Should we wave goodbye to buying video games at retail?


Is it to early to proclaim—loudly, as you do—the practice of buying video games at retail dead? Yes, it probably is too early; yet we continue. Microsoft’s announcement today that it will make available, sometime this year, full retail games available for download via Xbox Live, may well be more important than Project Natal, or “Project Christmas” as I like to call it. (All those months spent learning Portuguese have finally paid off!) And while, yes, it make be too early to make any sort of rushed pronouncements, I’d say it’s say to start thinking about the future.

Now, to PC gamers, the ability to download full games via the Internet isn’t exactly shiny and new. Steam‘s legitimacy has long been established, and smaller outfits like Good Old Games seem to be gaining traction. And, to be fair, console gamers have been able to buy older gamers, like Genesis-era Sonic, NES/SNES-era Mario and the original Halo, for a while. But the ability to buy something like Halo: ODST on launch day, right from the comfort of your couch, should be celebrated. (Note: I have no idea if Halo: ODST will be available for download. I just needed a new game to illustrate a dumb point.)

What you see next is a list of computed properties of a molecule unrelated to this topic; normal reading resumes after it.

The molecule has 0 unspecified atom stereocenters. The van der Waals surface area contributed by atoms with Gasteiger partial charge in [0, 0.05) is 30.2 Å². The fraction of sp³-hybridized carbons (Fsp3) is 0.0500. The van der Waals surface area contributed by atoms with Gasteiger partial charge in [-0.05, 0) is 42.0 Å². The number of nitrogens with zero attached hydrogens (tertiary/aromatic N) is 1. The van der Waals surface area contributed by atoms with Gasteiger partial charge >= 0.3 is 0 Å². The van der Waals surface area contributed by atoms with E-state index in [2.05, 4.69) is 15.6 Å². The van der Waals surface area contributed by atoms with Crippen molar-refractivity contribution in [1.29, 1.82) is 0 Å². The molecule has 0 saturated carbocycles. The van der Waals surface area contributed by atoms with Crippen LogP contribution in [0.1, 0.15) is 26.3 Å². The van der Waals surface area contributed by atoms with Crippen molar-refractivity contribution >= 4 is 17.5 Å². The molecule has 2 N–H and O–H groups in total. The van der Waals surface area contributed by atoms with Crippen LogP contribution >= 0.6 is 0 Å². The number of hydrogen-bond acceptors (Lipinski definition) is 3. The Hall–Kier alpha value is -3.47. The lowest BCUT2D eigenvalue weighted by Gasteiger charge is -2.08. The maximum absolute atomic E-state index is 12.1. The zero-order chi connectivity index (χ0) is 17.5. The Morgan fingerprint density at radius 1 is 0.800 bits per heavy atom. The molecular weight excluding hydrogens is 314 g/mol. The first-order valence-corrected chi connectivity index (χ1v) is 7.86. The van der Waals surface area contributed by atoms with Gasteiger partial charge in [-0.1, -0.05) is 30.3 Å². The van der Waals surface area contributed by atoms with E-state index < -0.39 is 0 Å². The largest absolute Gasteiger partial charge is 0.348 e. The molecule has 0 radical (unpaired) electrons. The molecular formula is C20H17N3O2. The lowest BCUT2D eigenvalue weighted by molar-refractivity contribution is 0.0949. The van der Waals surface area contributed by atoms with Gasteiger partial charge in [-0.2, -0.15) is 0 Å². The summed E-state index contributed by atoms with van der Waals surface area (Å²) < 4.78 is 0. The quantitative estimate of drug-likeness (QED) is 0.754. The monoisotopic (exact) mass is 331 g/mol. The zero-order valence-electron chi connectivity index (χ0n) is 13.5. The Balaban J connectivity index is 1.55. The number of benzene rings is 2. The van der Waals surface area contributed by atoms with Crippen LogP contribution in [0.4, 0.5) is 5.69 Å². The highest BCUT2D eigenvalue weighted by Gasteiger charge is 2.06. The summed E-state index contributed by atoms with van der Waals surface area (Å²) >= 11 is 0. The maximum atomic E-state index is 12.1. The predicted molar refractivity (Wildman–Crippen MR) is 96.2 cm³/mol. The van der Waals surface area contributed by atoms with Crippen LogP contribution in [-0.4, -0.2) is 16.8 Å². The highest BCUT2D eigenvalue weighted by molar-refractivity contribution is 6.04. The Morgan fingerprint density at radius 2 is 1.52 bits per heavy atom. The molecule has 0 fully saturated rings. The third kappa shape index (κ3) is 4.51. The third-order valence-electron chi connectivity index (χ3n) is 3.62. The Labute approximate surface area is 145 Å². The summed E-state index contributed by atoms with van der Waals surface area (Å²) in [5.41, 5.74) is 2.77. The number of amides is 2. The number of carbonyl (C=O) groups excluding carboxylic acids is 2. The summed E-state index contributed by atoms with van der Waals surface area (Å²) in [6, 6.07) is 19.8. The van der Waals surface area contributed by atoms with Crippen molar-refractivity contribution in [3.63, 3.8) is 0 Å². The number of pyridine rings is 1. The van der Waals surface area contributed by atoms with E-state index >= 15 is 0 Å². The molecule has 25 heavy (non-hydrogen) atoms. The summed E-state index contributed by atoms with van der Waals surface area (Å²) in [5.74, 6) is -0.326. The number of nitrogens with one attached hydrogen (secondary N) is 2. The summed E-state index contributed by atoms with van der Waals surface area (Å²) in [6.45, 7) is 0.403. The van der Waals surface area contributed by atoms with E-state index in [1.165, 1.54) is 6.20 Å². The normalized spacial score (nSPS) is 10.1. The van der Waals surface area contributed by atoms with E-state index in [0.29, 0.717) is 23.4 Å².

It’s a simple as this: would you rather download the game directly to your hard drive, and start playing it immediately, once the release date hits, or would you rather go to a store—wherever that it!—or wait for UPS to show up, care of Provided you have the hard drive space—come now, Microsoft, you really ought to lower the price of the 360’s hard drive—I’s say the choice is obvious. Send me a PDF of the manual and we’re all set.

(I write this wondering how Sony will handle the PSP Go!. Assuming it is, indeed, UMD-less, will it totally move PSP game buying to the PSN Store, or will you still be able to walk into Wal-Mart and buy a box with a downloadable code inside? After all, not every young teen has access to a credit card; how will these kids buy games, hence?)

And you do wonder how companies like Best Buy and GameStop will react to this. Probably with some quick-fire PR speak: “We think gamers value the experience of going to a store, and speaking to a knowledgeable sales rep about all the latest titles.” Well, I don’t, but I’m not exactly Joe Sixpack when it comes to such things.

I, for one, welcome our download-only overlords.

Photo: Flickr